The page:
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It's my answer that you're referring to when you cite the statement:

you can't say the time dilation is due to velocity or due to acceleration, just that it's due to relative motion

so let me clarify that my statement assumes we are talking abut special relativity so spacetime is flat and there are no effects due to gravity. The other answer is quite correct that in a curved spacetime there will also be gravitational time dilation. In a curved spacetime the time dilation will have a contribution due to relative motion and a contribution due to gravitational effects.

Once you need to include gravitational time dilation the calculations can get quite complicated, but the underlying principle is actually straightforward. I go into this in some detail in What is time dilation really? so I'll direct you to that question rather than repeat it here.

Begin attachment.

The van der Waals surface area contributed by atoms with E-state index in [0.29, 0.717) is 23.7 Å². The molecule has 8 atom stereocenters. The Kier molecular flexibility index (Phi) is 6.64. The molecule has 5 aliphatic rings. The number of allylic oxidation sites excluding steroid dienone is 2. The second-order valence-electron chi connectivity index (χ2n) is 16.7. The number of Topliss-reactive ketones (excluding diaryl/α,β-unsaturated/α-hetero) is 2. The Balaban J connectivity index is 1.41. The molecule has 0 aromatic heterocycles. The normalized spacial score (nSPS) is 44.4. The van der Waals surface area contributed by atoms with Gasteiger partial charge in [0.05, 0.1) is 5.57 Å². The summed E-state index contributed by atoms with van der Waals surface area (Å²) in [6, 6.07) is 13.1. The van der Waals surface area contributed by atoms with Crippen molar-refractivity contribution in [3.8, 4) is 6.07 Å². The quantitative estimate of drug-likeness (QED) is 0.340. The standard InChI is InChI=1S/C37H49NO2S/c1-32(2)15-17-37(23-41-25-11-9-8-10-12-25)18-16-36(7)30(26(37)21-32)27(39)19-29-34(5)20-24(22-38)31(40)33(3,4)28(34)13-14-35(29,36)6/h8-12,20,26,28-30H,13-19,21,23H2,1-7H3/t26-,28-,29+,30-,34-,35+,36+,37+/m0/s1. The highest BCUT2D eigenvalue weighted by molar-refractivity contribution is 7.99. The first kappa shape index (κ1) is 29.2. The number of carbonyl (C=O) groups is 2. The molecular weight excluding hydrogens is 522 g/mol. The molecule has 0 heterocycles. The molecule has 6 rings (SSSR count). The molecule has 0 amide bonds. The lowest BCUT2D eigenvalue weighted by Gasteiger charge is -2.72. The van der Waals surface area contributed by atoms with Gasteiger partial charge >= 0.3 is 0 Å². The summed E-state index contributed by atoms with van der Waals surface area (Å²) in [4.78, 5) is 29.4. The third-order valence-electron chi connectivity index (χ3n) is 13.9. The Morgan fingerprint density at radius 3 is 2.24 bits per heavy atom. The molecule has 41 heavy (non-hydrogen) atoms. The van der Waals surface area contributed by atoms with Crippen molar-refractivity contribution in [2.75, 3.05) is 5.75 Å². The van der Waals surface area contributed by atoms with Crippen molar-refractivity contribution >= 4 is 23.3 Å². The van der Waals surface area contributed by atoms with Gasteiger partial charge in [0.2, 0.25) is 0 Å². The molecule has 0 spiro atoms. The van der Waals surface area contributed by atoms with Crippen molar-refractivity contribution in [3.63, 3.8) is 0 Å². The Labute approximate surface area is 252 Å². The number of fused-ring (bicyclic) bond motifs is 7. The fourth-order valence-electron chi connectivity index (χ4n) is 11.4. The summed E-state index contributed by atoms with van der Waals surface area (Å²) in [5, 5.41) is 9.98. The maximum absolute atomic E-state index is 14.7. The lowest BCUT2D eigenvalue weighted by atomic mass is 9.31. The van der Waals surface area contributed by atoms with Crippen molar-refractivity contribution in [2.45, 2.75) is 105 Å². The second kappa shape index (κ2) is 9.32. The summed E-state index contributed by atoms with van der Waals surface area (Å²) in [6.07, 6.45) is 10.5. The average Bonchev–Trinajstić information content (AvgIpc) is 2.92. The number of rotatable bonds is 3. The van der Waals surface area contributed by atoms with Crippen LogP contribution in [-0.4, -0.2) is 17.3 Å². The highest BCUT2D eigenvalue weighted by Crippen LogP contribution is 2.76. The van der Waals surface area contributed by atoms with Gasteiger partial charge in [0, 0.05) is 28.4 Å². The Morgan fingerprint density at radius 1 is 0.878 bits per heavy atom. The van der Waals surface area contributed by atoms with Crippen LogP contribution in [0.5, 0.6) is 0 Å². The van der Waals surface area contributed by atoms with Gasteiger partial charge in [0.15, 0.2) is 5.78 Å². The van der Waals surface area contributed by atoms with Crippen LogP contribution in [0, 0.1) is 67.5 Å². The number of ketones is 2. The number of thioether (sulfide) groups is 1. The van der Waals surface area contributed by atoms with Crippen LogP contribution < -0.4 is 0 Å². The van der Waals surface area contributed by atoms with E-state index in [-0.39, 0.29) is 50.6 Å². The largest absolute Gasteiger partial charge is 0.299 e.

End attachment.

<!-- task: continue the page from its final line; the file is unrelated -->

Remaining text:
Re your closely related issue: the gravitational acceleration at the Earth's surface is 1g but it falls as you mive away from the Earth. We don't see the rest of the universe aging at a much faster rate with respect to us because of the fall off of gravity with distance. In a hypothetical situation where the gravitational acceleration remained constant with height the rate of aging of the rest of the universe would increase without limit.

Understanding the difference between gravitational acceleration and regular acceleration can be a bit tricky. If you're interested I discuss this in How can you accelerate without moving?